Guy Hugues Fontaine (1936 – 2018) was a French cardiologist and electrophysiolgist.
Fontaine was a pioneer in modern electrophysiology and arrhythmia therapy. Worked to map the reentrant circuits in patients with ventricular tachycardia during surgery with the aim of interrupting the reentrant arrhythmia by ventriculotomy.
During this time described and defined arrhythmogenic right ventricular dysplasia; coin the term ‘epsilon wave‘ for the late QRS ‘wiggle’ seen in 30% of patients; and describe bipolar lead placements to best visualise the characteristic waves (Fontaine leads; F-ECG)
- Born 24 December 1936 Corbeil-Essonne, France
- Trained in electrical engineering and medicine
- 1966 – PhD on Contributions of Electrical Stimulation to the Human Heart
- Died 7 March 2018 Saint Mandé, France
Fontaine leads: Fontaine bipolar precordial leads (F-ECG) are used to increase the sensitivity of epsilon wave detection. Leads are placed as shown with the Right Arm (RA) over the manubrium; Left Arm (LA) over the xiphoid process and Left Leg (LL) in the standard V4 position (5th ICS MCL). Instead of regular leads I, II, and III there are now three bipolar chest leads that are termed FI, FII, and FIII which record the potentials developed in the right ventricle, from the infundibulum to the diaphragm.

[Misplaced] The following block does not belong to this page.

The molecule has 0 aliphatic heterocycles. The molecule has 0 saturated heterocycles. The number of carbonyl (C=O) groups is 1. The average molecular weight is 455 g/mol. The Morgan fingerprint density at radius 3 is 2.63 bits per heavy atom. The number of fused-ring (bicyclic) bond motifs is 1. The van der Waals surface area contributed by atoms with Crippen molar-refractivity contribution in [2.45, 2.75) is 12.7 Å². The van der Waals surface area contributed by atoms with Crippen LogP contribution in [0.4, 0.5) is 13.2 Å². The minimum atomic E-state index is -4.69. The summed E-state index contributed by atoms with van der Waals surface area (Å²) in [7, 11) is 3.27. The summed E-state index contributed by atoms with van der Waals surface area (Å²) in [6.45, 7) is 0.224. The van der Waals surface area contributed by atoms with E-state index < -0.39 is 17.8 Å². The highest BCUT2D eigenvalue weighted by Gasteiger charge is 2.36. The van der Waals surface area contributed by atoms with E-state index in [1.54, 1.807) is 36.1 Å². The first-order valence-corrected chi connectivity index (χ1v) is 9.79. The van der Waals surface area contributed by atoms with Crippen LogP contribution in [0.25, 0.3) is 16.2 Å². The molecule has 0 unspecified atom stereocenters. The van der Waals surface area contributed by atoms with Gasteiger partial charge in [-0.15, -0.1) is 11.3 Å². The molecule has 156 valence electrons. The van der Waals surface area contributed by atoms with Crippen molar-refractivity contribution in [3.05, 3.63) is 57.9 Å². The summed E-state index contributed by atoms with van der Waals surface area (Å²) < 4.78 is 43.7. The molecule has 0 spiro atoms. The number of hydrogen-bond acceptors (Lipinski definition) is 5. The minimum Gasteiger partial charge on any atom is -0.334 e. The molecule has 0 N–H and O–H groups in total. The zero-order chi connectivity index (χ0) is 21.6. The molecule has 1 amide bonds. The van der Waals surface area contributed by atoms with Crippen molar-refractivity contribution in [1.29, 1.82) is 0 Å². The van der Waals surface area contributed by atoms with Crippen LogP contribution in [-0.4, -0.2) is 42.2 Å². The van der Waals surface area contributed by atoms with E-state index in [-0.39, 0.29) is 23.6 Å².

The vertical bipolar lead FI, (similar to aVF) magnifies the atrial potentials and can be used to record epsilon waves; search for AV dissociation in ventricular tachycardia; and to study abnormal atrial rhythms when the P waves are too small on regular leads.
Key Medical Attributions
Epsilon wave. Fontaine coined the term epsilon wave – small positive deflection (‘blip’ or ‘wiggle’) buried in the end of the QRS complex. It is the characteristic finding in arrhythmogenic right ventricular dysplasia (ARVD/C).
The term “epsilon” was nice, because it occurs in the Greek alphabet after delta; thus, delta represents the pre-excitation and epsilon the post-excitation phenomenon. In addition, epsilon is also used in mathematics to express a very small phenomenon…Fontaine 1997
- Fontaine G, Frank R et al. Significance of intraventricular conduction disorders observed in arrhythmogenic right ventricular dysplasia. Arch Mal Coeur Vaiss. 1984;77:872–9
- Fontaine G. Arrhythmogenic right ventricular dysplasia. Current Opinion in Cardiology, 1995; 10(1): 16-20. [PMID 7787258]
- Fontaine G, Fontaltaliran F. About the histology of arrhythmogenic right ventricular dysplasia. Circulation. 1997 Sep 16;96(6):2089-90. [PMID 9323112]
- Fontaine GH. The multiple facets of right ventricular cardiomyopathies. Eur Heart J. 2011 May;32(9):1049-51 [PMID 21460364]
- Fontaine G, Chen HS. Arrhythmogenic Right Ventricular Dysplasia Back in Force. Am J Cardiol. 2014 May 15;113(10):1735-9 [PMC4119941]
- Hurst JW. Naming of the waves in the ECG, with a brief account of their genesis. Circulation. 1998 Nov 3;98(18):1937-42.
- Berry D. Guy Fontaine and arrhythmogenic right ventricular dysplasia. Eur Heart J. 2011 May;32(9):1042-3
- Li G. Guy Fontaine, a personal tribute. European Heart Journal. 2018; 39(24): 2228–2229
- Frank R. Guy Fontaine MD PhD HDR. European Heart Journal. 2018; 39(24): 2226–2227
- Marcus FI. Guy Fontaine: a pioneer in electrophysiology. Clin Cardiol. 1998 Feb;21(2):145-6.
- Cadogan M. History of the Electrocardiogram. LITFL
- Cadogan M. ECG Lead positioning. LITFL
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